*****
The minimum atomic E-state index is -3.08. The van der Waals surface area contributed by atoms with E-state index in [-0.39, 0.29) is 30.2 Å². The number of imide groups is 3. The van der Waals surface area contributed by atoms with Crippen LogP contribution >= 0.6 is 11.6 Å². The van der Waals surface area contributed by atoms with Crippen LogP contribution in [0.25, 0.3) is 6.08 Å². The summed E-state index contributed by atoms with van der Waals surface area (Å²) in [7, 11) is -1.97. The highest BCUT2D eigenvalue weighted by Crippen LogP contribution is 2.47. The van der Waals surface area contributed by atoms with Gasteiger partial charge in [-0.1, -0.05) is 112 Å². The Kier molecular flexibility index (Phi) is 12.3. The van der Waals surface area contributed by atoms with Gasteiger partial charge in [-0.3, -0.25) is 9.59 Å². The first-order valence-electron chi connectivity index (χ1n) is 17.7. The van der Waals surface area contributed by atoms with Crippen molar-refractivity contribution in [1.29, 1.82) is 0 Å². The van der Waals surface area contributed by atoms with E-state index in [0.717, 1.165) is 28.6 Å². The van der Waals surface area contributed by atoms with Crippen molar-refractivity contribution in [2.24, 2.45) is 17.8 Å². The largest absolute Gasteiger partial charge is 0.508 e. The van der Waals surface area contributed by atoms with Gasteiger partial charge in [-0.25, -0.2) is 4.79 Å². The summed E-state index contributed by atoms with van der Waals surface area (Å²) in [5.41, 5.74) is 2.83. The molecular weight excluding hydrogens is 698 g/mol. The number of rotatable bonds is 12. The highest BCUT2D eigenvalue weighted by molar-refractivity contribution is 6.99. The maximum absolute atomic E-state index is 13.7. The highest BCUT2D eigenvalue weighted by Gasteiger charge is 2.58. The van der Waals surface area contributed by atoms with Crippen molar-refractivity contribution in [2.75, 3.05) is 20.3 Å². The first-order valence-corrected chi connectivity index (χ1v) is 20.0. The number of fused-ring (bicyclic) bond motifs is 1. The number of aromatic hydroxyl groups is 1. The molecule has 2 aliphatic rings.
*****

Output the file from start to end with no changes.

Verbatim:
The minimum atomic E-state index is -3.08. The van der Waals surface area contributed by atoms with E-state index in [-0.39, 0.29) is 30.2 Å². The number of imide groups is 3. The van der Waals surface area contributed by atoms with Crippen LogP contribution >= 0.6 is 11.6 Å². The van der Waals surface area contributed by atoms with Crippen LogP contribution in [0.25, 0.3) is 6.08 Å². The summed E-state index contributed by atoms with van der Waals surface area (Å²) in [7, 11) is -1.97. The highest BCUT2D eigenvalue weighted by Crippen LogP contribution is 2.47. The van der Waals surface area contributed by atoms with Gasteiger partial charge in [-0.1, -0.05) is 112 Å². The Kier molecular flexibility index (Phi) is 12.3. The van der Waals surface area contributed by atoms with Gasteiger partial charge in [-0.3, -0.25) is 9.59 Å². The first-order valence-electron chi connectivity index (χ1n) is 17.7. The van der Waals surface area contributed by atoms with Crippen molar-refractivity contribution in [1.29, 1.82) is 0 Å². The van der Waals surface area contributed by atoms with E-state index in [0.717, 1.165) is 28.6 Å². The van der Waals surface area contributed by atoms with Crippen molar-refractivity contribution in [2.24, 2.45) is 17.8 Å². The largest absolute Gasteiger partial charge is 0.508 e. The van der Waals surface area contributed by atoms with Gasteiger partial charge in [-0.25, -0.2) is 4.79 Å². The summed E-state index contributed by atoms with van der Waals surface area (Å²) in [5.41, 5.74) is 2.83. The molecular weight excluding hydrogens is 698 g/mol. The number of rotatable bonds is 12. The highest BCUT2D eigenvalue weighted by molar-refractivity contribution is 6.99. The maximum absolute atomic E-state index is 13.7. The highest BCUT2D eigenvalue weighted by Gasteiger charge is 2.58. The van der Waals surface area contributed by atoms with Crippen molar-refractivity contribution in [2.75, 3.05) is 20.3 Å². The first-order valence-corrected chi connectivity index (χ1v) is 20.0. The number of fused-ring (bicyclic) bond motifs is 1. The number of aromatic hydroxyl groups is 1. The molecule has 2 aliphatic rings.